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The .NET framework's Math functions mostly operate on double precision floats, there are no single precision (float) overloads. When working with single precision data in a high performance scenario this results in unnecessary casting and also calculating functions with more precision than is required, thus performance is affected to some degree.

Is there any way of avoiding some of this additional CPU overhead? E.g. is there an open source math library with float overloads that calls underlying FPU instructions directly? (My understanding is that this would require support in the CLR). And actually I'm not sure if modern CPUs even have single precision instructions.

This question has been partly inspired by this question about optimizing a sigmoid function:

Math optimization in C#

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To my knowledge, the .NET Framework does not include an API with direct access to math intrinsics. The Mono libraries do include working support for intrinsics, but I'm not sure the state of them.

[Edit: This paragraph is commentary on why you don't see overloads for float parameters.] One trouble is the CLI evaluation stack (per ECMA-335) does not distinguish between the float and double types. A valid implementation could treat everything as a double for math operations, but I imagine the CLR (Microsoft's implementation of the CLI) performs optimizations for single-precision arithmetic where it can.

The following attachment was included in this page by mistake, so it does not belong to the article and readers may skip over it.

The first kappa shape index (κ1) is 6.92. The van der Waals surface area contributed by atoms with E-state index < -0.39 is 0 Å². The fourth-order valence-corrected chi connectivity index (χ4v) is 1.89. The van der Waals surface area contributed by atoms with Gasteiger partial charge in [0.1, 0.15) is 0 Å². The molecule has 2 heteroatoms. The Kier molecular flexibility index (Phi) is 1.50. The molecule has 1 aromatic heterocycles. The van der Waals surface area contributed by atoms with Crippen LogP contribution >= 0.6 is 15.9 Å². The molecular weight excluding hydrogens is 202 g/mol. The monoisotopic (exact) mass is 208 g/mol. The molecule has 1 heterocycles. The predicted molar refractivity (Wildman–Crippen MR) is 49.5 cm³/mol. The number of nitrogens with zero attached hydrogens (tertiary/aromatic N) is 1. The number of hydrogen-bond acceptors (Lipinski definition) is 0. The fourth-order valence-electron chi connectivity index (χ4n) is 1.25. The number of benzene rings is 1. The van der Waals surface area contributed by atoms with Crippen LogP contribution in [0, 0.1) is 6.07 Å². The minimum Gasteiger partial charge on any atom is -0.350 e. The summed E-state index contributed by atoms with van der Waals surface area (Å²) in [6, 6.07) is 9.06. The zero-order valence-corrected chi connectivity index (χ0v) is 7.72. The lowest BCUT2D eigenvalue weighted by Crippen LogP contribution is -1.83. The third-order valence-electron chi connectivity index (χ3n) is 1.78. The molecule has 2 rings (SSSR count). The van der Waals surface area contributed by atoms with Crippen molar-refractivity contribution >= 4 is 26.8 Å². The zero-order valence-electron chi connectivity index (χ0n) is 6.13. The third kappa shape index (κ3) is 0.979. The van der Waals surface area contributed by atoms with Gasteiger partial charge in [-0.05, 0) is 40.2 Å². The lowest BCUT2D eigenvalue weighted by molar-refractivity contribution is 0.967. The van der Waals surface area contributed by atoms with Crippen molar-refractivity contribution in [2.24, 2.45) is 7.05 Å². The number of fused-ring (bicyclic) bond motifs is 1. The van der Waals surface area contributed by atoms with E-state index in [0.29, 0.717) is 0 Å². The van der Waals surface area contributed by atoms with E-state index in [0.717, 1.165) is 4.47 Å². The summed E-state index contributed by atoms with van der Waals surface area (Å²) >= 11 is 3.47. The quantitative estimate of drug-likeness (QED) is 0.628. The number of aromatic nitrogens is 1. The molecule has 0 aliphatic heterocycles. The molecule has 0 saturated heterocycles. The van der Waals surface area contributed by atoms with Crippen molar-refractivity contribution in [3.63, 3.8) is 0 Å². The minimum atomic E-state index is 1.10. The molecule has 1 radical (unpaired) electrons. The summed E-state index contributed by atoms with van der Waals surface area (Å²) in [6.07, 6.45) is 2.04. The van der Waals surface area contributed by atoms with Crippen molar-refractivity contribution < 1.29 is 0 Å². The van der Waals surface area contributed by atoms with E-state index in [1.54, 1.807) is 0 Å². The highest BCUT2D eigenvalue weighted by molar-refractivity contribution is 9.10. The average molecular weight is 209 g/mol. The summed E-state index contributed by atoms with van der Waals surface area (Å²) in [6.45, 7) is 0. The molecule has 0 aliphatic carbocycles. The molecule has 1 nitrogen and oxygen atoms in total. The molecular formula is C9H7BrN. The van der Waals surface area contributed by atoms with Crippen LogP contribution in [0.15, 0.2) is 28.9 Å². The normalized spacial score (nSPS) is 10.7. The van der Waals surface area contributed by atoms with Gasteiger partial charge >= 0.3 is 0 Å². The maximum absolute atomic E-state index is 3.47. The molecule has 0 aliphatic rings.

I think it's somewhat unfortunate that the issue of intrinsics (in particular SIMD extensions) hasn't been addressed [in a released product] yet. My outsider's-guess is support for intrinsics would require significant alterations to the VM that pose unacceptable risks at this point in the .NET Framework release cycle. The garbage collector (and I think the exception handling mechanisms) is tightly coupled with the register allocator, and supporting intrinsics adds a radical new variable to that area.

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When you refer to instrinsics is this the same as external functions? - which is how the Math functions are implemented, versus intrinsics defined in the language. AFAIK the CLR could easily be extended to implement e.g. public static extern double Sin(float a) in addition to the double precision version. – redcalx Aug 19 '09 at 12:40
Are you talking about implementing it in native code? The P/Invoke overhead of doing so for a single floating point operation would completely negate trying to avoid the performance impact of working with Sin(double). Intrinsics are declared extern but are not P/Invoke - the native code for them is internally handled by the JIT itself to make them as efficient as possible. – Sam Harwell Aug 19 '09 at 16:25
So perhaps some performance could be gained if your algorithm was such that you could make a single P/Invoke that does many float operations. – Fantius Aug 24 '09 at 18:30

Yes, we build a high performance forward scaling math library that natively uses single precision floating point computations if that's all you need. And you are correct, if implemented right, they can be much faster than when using double precision.

Check out this math library from CenterSpace Software.


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So this library is presumably calling out to unmanaged code? – redcalx Oct 25 '12 at 12:12
Yes, that's correct. – Paul Nov 4 '13 at 17:38

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